It's known that Metra accused Phil Pagano of committing fraud to the tune of nearly $500,000. It's known that he lived in an unpretentious home in Crystal Lake. And it's known that he took his own life in May.
But until the last week, it wasn't understood why Pagano was in such a desperate need of money.
James Mullally, who represents Barbara Pagano, wife of the deceased former Metra chief, disclosed in bankruptcy court last week that Pagano bankrolled two other households in addition to the couple's Crystal Lake household.
Phil Pagano did once life in a nondescript apartment complex in Palatine and other units have had owners with the same last name. And in Chicago and in Streamwood, several properties bear the name of Phil Pagano and/or his wife, but none since the 80s and 90s.
Bankruptcy trustee Stephen Balsley said he wants to ask some difficult questions of Pagano under oath.
"We want to know what he had in his name, and if they're homes, we'd like to know who owns the homes, whether they're his homes or whether he'd made gifts to other people," he told NBC Chicago via telephone.
Barbara Pagano, 54, is fending off dozens of creditors who want more than $1 million to pay off the debts her husband racked up before his May 7 suicide.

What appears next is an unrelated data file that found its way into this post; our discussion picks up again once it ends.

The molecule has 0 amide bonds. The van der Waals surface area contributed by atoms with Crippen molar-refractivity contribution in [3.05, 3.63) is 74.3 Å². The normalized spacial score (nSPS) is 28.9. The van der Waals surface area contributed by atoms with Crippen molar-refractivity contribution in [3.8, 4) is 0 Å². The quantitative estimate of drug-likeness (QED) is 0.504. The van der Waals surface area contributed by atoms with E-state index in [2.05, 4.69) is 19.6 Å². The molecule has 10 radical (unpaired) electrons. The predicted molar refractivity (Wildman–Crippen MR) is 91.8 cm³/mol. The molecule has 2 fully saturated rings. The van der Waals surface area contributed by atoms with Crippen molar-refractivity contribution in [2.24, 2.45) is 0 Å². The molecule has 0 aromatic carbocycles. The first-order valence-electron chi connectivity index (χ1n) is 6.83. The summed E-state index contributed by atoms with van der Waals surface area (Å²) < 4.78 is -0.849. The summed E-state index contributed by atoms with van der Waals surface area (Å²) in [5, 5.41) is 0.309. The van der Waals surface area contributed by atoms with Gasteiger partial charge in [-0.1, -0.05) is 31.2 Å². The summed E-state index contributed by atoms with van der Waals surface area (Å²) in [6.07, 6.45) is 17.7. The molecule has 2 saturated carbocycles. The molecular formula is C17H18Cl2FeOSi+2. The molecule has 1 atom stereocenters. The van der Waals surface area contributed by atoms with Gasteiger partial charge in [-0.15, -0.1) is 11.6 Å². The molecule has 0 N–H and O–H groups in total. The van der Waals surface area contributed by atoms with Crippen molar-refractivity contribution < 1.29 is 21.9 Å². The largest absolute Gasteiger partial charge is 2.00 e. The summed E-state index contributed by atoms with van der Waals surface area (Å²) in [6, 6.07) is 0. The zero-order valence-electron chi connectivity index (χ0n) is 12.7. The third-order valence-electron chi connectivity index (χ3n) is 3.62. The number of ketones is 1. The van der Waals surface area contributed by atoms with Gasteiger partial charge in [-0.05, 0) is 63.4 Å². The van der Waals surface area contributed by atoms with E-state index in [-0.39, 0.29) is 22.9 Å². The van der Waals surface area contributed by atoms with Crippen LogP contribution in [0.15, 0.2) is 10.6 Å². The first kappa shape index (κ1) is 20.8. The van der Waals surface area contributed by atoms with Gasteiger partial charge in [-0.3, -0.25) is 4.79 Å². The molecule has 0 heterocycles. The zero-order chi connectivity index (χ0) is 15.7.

There were 27 credit cards with $177,000 in expenses, court records show, including four from Bank of America with a balance total of roughly $49,000, one Nordstrom card with $9,800 worth of debt, a Target card with $6,800, one Diners Club account with a balance of $3,400 and credit cards from Pottery Barn, Toys R Us and Kohl's.
Back at the Crystal Lake home, the debt keeps growing. It's worth $340,000 but is mortgaged twice for $765,000. Two cars have big loan balances as well: $67,000.
But Mrs. Pagano said she owes none of it.
"Out of the ... debt that's out there, we intend to challenge each and every claim against Ms. Pagano," Mullay told the Chicago Tribune. "She had nothing to do with incurring this debt."
Pagano received more than $1 million in salary and extra compensation this year, according to records. His widow is fighting to keep an estimated $80,000 share of his Metra pension and his $500,000 life insurance policy.